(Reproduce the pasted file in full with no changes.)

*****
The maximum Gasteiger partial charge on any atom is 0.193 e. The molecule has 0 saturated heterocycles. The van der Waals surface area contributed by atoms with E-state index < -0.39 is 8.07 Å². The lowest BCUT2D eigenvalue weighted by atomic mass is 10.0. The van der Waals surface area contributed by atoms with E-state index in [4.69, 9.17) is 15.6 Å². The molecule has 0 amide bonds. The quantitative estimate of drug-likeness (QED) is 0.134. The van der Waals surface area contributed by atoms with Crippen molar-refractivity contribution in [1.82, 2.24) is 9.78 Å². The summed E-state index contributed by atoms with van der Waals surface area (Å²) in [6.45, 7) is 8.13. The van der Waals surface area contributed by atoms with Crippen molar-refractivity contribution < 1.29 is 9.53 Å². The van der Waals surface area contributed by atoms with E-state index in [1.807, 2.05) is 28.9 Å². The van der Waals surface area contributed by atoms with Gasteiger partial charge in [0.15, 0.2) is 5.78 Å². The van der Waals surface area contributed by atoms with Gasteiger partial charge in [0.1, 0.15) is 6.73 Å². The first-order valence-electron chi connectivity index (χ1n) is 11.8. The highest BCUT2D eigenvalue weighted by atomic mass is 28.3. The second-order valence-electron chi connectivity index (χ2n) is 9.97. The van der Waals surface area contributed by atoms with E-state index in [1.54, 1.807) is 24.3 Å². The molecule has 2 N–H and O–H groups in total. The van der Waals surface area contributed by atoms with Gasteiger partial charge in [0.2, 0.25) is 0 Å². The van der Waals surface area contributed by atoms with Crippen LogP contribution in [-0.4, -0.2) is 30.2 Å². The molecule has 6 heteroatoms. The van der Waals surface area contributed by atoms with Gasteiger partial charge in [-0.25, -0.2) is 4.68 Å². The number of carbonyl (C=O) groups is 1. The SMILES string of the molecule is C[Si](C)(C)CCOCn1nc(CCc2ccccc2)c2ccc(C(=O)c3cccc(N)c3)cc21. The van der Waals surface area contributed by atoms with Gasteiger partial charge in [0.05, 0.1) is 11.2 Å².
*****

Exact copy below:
The maximum Gasteiger partial charge on any atom is 0.193 e. The molecule has 0 saturated heterocycles. The van der Waals surface area contributed by atoms with E-state index < -0.39 is 8.07 Å². The lowest BCUT2D eigenvalue weighted by atomic mass is 10.0. The van der Waals surface area contributed by atoms with E-state index in [4.69, 9.17) is 15.6 Å². The molecule has 0 amide bonds. The quantitative estimate of drug-likeness (QED) is 0.134. The van der Waals surface area contributed by atoms with Crippen molar-refractivity contribution in [1.82, 2.24) is 9.78 Å². The summed E-state index contributed by atoms with van der Waals surface area (Å²) in [6.45, 7) is 8.13. The van der Waals surface area contributed by atoms with Crippen molar-refractivity contribution < 1.29 is 9.53 Å². The van der Waals surface area contributed by atoms with E-state index in [1.807, 2.05) is 28.9 Å². The van der Waals surface area contributed by atoms with Gasteiger partial charge in [0.15, 0.2) is 5.78 Å². The van der Waals surface area contributed by atoms with Gasteiger partial charge in [0.1, 0.15) is 6.73 Å². The first-order valence-electron chi connectivity index (χ1n) is 11.8. The highest BCUT2D eigenvalue weighted by atomic mass is 28.3. The second-order valence-electron chi connectivity index (χ2n) is 9.97. The van der Waals surface area contributed by atoms with E-state index in [1.54, 1.807) is 24.3 Å². The molecule has 2 N–H and O–H groups in total. The van der Waals surface area contributed by atoms with Gasteiger partial charge in [0.2, 0.25) is 0 Å². The van der Waals surface area contributed by atoms with Crippen LogP contribution in [-0.4, -0.2) is 30.2 Å². The molecule has 6 heteroatoms. The van der Waals surface area contributed by atoms with Gasteiger partial charge in [-0.25, -0.2) is 4.68 Å². The number of carbonyl (C=O) groups is 1. The SMILES string of the molecule is C[Si](C)(C)CCOCn1nc(CCc2ccccc2)c2ccc(C(=O)c3cccc(N)c3)cc21. The van der Waals surface area contributed by atoms with Gasteiger partial charge in [0.05, 0.1) is 11.2 Å².